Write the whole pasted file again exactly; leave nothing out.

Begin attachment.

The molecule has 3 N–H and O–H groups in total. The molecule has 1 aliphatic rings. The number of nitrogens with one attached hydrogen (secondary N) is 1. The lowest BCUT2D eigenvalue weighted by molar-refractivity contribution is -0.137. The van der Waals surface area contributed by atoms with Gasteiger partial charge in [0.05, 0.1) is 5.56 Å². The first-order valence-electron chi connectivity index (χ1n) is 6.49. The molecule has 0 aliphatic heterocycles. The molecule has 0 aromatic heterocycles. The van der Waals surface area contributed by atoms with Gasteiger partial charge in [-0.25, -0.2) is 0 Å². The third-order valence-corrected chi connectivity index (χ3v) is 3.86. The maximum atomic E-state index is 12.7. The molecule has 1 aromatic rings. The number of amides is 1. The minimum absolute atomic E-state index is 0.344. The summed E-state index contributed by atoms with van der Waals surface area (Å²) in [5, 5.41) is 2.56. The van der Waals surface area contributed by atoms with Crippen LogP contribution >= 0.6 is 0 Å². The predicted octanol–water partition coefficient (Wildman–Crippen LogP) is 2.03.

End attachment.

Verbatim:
The molecule has 3 N–H and O–H groups in total. The molecule has 1 aliphatic rings. The number of nitrogens with one attached hydrogen (secondary N) is 1. The lowest BCUT2D eigenvalue weighted by molar-refractivity contribution is -0.137. The van der Waals surface area contributed by atoms with Gasteiger partial charge in [0.05, 0.1) is 5.56 Å². The first-order valence-electron chi connectivity index (χ1n) is 6.49. The molecule has 0 aliphatic heterocycles. The molecule has 0 aromatic heterocycles. The van der Waals surface area contributed by atoms with Gasteiger partial charge in [-0.25, -0.2) is 0 Å². The third-order valence-corrected chi connectivity index (χ3v) is 3.86. The maximum atomic E-state index is 12.7. The molecule has 1 aromatic rings. The number of amides is 1. The minimum absolute atomic E-state index is 0.344. The summed E-state index contributed by atoms with van der Waals surface area (Å²) in [5, 5.41) is 2.56. The van der Waals surface area contributed by atoms with Crippen LogP contribution >= 0.6 is 0 Å². The predicted octanol–water partition coefficient (Wildman–Crippen LogP) is 2.03.